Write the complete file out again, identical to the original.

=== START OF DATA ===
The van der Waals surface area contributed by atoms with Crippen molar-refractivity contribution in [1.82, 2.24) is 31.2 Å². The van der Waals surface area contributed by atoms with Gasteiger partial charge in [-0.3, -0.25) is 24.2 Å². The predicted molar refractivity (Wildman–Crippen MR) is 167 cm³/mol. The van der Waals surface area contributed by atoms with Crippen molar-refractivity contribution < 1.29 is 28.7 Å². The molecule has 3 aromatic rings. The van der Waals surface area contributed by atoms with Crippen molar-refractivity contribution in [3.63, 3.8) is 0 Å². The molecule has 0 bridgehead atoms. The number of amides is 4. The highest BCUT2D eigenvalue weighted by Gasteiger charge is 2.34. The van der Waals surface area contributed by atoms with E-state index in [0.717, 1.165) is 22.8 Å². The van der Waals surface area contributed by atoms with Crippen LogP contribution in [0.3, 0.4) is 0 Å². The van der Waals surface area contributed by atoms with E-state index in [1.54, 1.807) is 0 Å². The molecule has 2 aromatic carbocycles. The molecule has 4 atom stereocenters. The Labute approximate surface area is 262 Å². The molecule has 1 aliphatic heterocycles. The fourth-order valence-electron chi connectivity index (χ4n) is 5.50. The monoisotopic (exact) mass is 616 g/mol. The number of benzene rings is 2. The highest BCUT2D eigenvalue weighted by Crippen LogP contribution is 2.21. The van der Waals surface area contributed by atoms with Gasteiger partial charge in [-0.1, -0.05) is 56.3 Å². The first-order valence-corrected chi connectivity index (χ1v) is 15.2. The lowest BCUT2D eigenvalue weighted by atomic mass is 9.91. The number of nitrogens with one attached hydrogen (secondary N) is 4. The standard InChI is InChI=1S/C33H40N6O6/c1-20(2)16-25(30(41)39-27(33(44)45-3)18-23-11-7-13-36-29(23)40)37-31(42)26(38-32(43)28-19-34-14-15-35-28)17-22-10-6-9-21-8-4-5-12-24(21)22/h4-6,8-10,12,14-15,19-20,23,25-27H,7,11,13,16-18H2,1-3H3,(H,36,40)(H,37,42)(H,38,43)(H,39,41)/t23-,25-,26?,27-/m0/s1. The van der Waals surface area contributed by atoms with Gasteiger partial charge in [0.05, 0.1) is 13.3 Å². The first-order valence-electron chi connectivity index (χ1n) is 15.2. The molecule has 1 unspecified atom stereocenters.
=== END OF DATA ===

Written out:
The van der Waals surface area contributed by atoms with Crippen molar-refractivity contribution in [1.82, 2.24) is 31.2 Å². The van der Waals surface area contributed by atoms with Gasteiger partial charge in [-0.3, -0.25) is 24.2 Å². The predicted molar refractivity (Wildman–Crippen MR) is 167 cm³/mol. The van der Waals surface area contributed by atoms with Crippen molar-refractivity contribution < 1.29 is 28.7 Å². The molecule has 3 aromatic rings. The van der Waals surface area contributed by atoms with Crippen molar-refractivity contribution in [3.63, 3.8) is 0 Å². The molecule has 0 bridgehead atoms. The number of amides is 4. The highest BCUT2D eigenvalue weighted by Gasteiger charge is 2.34. The van der Waals surface area contributed by atoms with E-state index in [0.717, 1.165) is 22.8 Å². The van der Waals surface area contributed by atoms with Crippen LogP contribution in [0.3, 0.4) is 0 Å². The van der Waals surface area contributed by atoms with E-state index in [1.54, 1.807) is 0 Å². The molecule has 2 aromatic carbocycles. The molecule has 4 atom stereocenters. The Labute approximate surface area is 262 Å². The molecule has 1 aliphatic heterocycles. The fourth-order valence-electron chi connectivity index (χ4n) is 5.50. The monoisotopic (exact) mass is 616 g/mol. The number of benzene rings is 2. The highest BCUT2D eigenvalue weighted by Crippen LogP contribution is 2.21. The van der Waals surface area contributed by atoms with Gasteiger partial charge in [-0.1, -0.05) is 56.3 Å². The first-order valence-corrected chi connectivity index (χ1v) is 15.2. The lowest BCUT2D eigenvalue weighted by atomic mass is 9.91. The number of nitrogens with one attached hydrogen (secondary N) is 4. The standard InChI is InChI=1S/C33H40N6O6/c1-20(2)16-25(30(41)39-27(33(44)45-3)18-23-11-7-13-36-29(23)40)37-31(42)26(38-32(43)28-19-34-14-15-35-28)17-22-10-6-9-21-8-4-5-12-24(21)22/h4-6,8-10,12,14-15,19-20,23,25-27H,7,11,13,16-18H2,1-3H3,(H,36,40)(H,37,42)(H,38,43)(H,39,41)/t23-,25-,26?,27-/m0/s1. The van der Waals surface area contributed by atoms with Gasteiger partial charge in [0.05, 0.1) is 13.3 Å². The first-order valence-electron chi connectivity index (χ1n) is 15.2. The molecule has 1 unspecified atom stereocenters.